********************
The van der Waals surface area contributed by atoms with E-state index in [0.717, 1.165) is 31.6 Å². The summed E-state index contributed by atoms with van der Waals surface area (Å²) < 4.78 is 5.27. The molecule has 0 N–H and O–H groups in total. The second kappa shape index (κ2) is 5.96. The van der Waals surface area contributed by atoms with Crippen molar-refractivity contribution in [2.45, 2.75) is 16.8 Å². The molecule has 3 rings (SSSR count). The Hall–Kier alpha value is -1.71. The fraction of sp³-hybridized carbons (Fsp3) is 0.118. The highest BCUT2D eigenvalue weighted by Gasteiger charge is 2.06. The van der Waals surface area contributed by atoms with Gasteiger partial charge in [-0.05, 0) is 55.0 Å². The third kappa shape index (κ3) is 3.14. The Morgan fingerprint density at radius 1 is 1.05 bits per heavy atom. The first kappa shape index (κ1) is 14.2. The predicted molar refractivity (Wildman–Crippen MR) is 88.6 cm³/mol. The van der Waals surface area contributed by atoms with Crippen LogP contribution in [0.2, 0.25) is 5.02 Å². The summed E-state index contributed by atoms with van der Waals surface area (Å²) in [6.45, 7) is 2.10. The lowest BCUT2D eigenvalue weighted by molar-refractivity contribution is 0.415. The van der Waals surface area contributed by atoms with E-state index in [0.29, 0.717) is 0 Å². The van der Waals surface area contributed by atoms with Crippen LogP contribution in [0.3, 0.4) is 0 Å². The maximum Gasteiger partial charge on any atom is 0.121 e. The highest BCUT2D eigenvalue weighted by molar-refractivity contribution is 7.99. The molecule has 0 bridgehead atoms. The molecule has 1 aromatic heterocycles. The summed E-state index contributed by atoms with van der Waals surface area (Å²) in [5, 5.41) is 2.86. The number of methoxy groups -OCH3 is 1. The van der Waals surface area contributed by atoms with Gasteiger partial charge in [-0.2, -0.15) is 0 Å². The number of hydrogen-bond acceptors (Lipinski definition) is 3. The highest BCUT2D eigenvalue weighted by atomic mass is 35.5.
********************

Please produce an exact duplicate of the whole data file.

The van der Waals surface area contributed by atoms with E-state index in [0.717, 1.165) is 31.6 Å². The summed E-state index contributed by atoms with van der Waals surface area (Å²) < 4.78 is 5.27. The molecule has 0 N–H and O–H groups in total. The second kappa shape index (κ2) is 5.96. The van der Waals surface area contributed by atoms with Crippen molar-refractivity contribution in [2.45, 2.75) is 16.8 Å². The molecule has 3 rings (SSSR count). The Hall–Kier alpha value is -1.71. The fraction of sp³-hybridized carbons (Fsp3) is 0.118. The highest BCUT2D eigenvalue weighted by Gasteiger charge is 2.06. The van der Waals surface area contributed by atoms with Gasteiger partial charge in [-0.05, 0) is 55.0 Å². The third kappa shape index (κ3) is 3.14. The Morgan fingerprint density at radius 1 is 1.05 bits per heavy atom. The first kappa shape index (κ1) is 14.2. The predicted molar refractivity (Wildman–Crippen MR) is 88.6 cm³/mol. The van der Waals surface area contributed by atoms with Crippen LogP contribution in [0.2, 0.25) is 5.02 Å². The summed E-state index contributed by atoms with van der Waals surface area (Å²) in [6.45, 7) is 2.10. The lowest BCUT2D eigenvalue weighted by molar-refractivity contribution is 0.415. The van der Waals surface area contributed by atoms with E-state index in [0.29, 0.717) is 0 Å². The van der Waals surface area contributed by atoms with Crippen LogP contribution in [0.3, 0.4) is 0 Å². The maximum Gasteiger partial charge on any atom is 0.121 e. The highest BCUT2D eigenvalue weighted by molar-refractivity contribution is 7.99. The molecule has 0 bridgehead atoms. The molecule has 1 aromatic heterocycles. The summed E-state index contributed by atoms with van der Waals surface area (Å²) in [5, 5.41) is 2.86. The number of methoxy groups -OCH3 is 1. The van der Waals surface area contributed by atoms with Gasteiger partial charge in [-0.2, -0.15) is 0 Å². The number of hydrogen-bond acceptors (Lipinski definition) is 3. The highest BCUT2D eigenvalue weighted by atomic mass is 35.5.